As I recently started using MySQL (with many years of SQL Server under my belt), here are some quick tips on restoring an InnobackupEx backup. There was a context switch for me but I’m enjoying the experience.
There are many ways to backup / restore database (s) for MySQL but the mechanism I’m referring to here is Percona’s InnobackupEx 2.1 for MySQL. The instructions for this backup can be found at Preparing a Full Backup with innobackupex and Making a Full Backup. What’s great about this type of backup is that it backups all of the databases on the server so you can restore an entire server if it was ever to be problematic or you wanted to build a reporting replica.
As with any typical Linux environment, it is all in the flavour and configuration you are working with. Some particulars about the environment I’m working with:
– InnoDB mode (vs myisam) with innodb_file_per_table configured so that way each table has its own .frm and .ibd files
-Red Hat Enterprise Linux 6
The steps to restore a full backup can be found at Restoring a Full Backup with innobackupex. Here are some additional steps added in to make it a little bit more complete.
1. Copy the innobackupex to an easily accessible / robust location (e.g. another drive on the same box, fast DAS access, etc.)
2. Shutdown MySQL if you have not already done so.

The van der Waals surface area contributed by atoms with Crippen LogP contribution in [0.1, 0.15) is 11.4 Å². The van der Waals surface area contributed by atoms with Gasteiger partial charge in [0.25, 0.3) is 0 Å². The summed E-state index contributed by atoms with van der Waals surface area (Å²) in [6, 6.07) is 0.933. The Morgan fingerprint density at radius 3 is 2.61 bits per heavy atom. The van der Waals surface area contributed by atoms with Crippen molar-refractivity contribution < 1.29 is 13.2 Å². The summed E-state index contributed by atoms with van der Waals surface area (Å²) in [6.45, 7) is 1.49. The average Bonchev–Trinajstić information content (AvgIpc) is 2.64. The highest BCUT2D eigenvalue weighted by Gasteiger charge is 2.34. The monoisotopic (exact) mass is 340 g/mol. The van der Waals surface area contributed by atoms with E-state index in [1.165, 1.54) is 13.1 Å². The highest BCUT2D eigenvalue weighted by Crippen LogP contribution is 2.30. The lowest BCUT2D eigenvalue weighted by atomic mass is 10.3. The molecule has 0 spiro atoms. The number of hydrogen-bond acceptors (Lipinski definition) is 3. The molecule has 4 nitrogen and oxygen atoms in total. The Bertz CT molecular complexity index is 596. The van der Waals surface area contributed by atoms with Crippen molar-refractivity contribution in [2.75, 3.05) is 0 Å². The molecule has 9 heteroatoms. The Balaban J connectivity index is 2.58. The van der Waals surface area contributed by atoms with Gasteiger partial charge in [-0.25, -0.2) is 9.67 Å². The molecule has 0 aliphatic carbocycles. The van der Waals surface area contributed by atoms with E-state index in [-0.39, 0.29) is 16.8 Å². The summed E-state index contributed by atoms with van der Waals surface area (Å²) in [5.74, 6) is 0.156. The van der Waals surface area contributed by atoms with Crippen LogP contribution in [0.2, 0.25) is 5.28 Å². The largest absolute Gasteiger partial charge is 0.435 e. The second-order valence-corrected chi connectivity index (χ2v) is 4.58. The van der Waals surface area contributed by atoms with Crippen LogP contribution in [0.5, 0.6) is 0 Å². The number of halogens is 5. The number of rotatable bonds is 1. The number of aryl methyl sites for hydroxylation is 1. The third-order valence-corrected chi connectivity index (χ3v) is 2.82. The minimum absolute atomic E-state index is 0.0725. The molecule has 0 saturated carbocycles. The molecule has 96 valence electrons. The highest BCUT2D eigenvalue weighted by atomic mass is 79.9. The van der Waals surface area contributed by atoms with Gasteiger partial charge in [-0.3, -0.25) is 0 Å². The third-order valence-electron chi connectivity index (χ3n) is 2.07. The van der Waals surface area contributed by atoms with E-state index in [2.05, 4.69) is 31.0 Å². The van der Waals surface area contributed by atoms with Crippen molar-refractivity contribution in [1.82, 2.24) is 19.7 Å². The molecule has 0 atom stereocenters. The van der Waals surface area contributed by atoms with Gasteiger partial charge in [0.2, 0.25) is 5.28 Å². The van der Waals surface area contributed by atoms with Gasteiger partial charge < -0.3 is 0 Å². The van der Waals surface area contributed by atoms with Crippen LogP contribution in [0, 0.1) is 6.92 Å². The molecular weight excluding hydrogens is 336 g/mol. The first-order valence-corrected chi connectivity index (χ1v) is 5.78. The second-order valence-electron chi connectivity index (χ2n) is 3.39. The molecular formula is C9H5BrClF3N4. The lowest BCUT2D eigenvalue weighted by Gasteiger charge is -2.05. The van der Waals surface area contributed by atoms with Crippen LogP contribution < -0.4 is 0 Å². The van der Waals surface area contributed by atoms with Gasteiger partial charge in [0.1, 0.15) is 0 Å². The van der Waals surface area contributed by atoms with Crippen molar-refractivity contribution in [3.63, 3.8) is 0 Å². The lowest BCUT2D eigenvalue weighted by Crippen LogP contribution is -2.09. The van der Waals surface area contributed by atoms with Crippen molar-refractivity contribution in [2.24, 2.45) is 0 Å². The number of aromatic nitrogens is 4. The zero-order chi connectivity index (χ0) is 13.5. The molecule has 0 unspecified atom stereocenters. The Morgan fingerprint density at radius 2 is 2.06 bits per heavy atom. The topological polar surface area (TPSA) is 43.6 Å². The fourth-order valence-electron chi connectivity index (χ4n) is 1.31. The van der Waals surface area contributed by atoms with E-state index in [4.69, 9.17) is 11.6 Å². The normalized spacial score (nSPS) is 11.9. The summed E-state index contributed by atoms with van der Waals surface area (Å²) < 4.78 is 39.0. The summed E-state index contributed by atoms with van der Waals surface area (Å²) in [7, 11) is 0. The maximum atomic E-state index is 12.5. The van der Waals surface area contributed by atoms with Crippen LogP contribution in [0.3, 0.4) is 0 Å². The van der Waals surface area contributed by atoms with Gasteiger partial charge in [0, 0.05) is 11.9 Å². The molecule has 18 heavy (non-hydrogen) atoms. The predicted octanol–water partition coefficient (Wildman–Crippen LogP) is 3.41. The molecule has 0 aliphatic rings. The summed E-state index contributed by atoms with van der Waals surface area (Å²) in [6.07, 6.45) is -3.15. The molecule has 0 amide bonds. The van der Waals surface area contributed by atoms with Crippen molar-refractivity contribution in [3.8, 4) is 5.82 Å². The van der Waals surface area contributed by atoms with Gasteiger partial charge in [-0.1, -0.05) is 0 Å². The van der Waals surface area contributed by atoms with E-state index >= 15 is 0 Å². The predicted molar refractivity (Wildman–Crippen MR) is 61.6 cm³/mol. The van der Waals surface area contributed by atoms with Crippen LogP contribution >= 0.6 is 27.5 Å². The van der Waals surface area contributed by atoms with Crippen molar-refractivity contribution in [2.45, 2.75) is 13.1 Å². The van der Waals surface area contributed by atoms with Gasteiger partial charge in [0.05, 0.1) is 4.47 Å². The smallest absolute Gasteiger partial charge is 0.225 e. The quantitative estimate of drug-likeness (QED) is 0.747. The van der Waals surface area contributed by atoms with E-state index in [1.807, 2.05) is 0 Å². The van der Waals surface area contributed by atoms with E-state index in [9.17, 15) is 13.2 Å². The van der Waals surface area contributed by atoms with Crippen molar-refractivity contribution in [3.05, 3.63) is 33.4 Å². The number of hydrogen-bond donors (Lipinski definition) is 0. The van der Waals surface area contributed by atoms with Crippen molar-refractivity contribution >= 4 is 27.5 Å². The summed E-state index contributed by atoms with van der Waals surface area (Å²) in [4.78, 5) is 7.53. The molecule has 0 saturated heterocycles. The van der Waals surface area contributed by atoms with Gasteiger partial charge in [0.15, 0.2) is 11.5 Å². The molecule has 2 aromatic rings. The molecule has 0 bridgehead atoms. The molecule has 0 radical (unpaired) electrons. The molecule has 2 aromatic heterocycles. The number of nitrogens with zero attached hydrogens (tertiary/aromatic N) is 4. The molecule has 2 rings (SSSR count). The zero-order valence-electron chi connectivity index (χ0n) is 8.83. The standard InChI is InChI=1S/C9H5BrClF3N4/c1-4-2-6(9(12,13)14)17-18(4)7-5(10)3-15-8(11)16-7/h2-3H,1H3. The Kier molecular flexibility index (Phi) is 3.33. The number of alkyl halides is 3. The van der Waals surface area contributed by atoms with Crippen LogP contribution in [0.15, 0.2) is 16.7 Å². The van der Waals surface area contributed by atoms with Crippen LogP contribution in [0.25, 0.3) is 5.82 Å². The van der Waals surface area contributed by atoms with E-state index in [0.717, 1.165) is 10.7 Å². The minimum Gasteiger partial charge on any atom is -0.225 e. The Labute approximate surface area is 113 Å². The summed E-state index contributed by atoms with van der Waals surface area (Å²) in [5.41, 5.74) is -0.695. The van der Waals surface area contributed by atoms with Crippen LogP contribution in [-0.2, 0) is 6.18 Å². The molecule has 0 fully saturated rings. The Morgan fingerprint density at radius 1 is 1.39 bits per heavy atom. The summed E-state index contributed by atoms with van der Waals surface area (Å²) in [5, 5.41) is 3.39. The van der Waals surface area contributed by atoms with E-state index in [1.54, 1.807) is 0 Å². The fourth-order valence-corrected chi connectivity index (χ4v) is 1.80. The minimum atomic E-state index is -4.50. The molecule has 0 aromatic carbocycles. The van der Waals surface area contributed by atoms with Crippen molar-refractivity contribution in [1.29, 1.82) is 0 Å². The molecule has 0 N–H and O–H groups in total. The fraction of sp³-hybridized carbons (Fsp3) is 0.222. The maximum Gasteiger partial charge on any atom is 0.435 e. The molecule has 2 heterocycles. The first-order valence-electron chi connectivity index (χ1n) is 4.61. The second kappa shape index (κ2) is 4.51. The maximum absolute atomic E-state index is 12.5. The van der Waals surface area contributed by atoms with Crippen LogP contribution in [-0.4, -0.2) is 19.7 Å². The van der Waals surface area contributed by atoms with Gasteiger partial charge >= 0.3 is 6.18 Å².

3. Be careful of the next step, what you are going to do here is delete the entire MySQL database folder of the existing server. If this is a fresh installation, this is probably not that drastic a step. But make sure you do not need the databases on this server (or already have them copied to another server).
4. Tip: In some cases, you will get an error message when running innobackupex if you had specified log=/location/for/mysql.log as opposed to general-log=/location/for/mysql.log within the /etc/my.cnf. If this is the case, ensure that log= is commented out so that way it is using general-log
5. Often the innobackupex will not have the log files with it. You will need to generate new log files (ib_logfileX) so that way the log sequence numbers (LSN) for the database and MySQL server are in sync. You can work around this problem by running mysql in recovery mode as per Starting InnoDB on a Corrupted Database but this can be problematic even if your only goal is to run mysqldump to extract the files. Thanks to Joseph McHenry for pointing this one out.
6. Restore the server databases by using the –copy-back parameter.
7. Tip: In some cases, you will get an error message when running mysqld (to start the MySQL daemon) if you had specified general-log=/location/for/mysql.log as opposed to log=/location/for/mysql.log within the /etc/my.cnf. If this is the case, ensure that general-log= is commented out so that way it is using log
8. Start your MySQL service (e.g. service mysql start, mysqld)
With this, you should be up and running with a fully restored MySQL server with all of its databases – with the LSNs in sync.